If the stress test is abnormal it is usually necessary proceeding with more invasive tests, like cardiac catheterization to confirm the diagnosis and to possibly fix the problem (see angioplasty below).
Other type of Stress Test
Sometimes we add imaging to a regular stress test to increase the accuracy of the result. This can be done by performing a stress echocardiogram or a nuclear stress test.
1. STRESS ECHOCARDIOGRAM.
Before and after performing a regular stress test, echocardiographic images are collected to check the motion of the heart muscle. An abnormality will support the suspect that a portion of the heart is not receiving enough blood supply.
2. NUCLEAR STRESS TEST.
During this test, a radioactive tracer is injected in the IV of the patients at the peak of exercise. This tracer will reach the heart based on blood supply. Soon after the test the patient will lay on a table where a machine will receive the signal from the tracer. The better is the blood supply, the higher will be the signal. Also, in this case, abnormalities in the tracer will support the suspect of a blockage in an artery. This test is very useful also for patient who cannot exercise on the treadmill, because he can be done by injecting a drug (Pharmacological stress test) that simulates he exercise.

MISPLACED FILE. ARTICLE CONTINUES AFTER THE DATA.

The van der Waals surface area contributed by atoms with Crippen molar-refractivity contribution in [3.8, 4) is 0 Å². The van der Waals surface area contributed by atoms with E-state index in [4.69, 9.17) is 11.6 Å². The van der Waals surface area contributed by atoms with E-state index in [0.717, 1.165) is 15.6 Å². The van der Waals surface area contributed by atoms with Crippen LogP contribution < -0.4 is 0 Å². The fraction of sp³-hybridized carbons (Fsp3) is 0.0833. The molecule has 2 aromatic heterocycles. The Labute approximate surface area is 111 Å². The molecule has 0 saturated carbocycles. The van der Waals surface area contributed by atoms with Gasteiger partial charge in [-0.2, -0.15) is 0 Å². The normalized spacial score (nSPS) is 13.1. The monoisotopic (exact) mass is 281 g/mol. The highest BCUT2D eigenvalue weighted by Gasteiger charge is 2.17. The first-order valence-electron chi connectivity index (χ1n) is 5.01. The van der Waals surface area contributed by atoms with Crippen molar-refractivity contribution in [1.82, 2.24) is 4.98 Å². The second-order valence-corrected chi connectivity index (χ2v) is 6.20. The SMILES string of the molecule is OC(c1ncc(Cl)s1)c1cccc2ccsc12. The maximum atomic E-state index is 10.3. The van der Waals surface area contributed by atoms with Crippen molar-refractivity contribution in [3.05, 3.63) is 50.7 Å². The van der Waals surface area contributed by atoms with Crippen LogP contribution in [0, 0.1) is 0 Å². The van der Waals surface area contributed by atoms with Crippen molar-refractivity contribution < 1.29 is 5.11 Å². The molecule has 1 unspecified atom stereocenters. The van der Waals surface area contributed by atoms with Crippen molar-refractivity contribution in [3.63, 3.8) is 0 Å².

DO I NEED TO BE FASTING FOR A STRESS TEST?
Yes, from the night before. And please avoid caffeine for 12 hours before the test.
WHAT IS AN ANGIOPLASTY?
Angioplasty is a type of procedure that specialized cardiologists use to unblock cardiac vessels, that are called coronary arteries.
Genetic factors, high blood pressure, diabetes, other chronic diseases and lifestyle can predispose you to build atherosclerotic plaque (deposit of cholesterol) in your vessel. Sometimes these plaques are large enough to obstruct the flow. In this case, very often, the patient develops chest pain. During the angioplasty procedure, a catheter is inserted in an artery in your wrist (85% of the times) or groin and advanced to your heart. A thin wire is used as guide to advance a small balloon that is inflated at the level of the obstruction, so to open up the artery. Usually, this procedure is completed by positioning a stent (in a similar fashion). A stent is a metallic scaffold that maintains the artery open virtually forever.
WHAT SHOULD I EXPECT AFTER ANGIOPLASTY?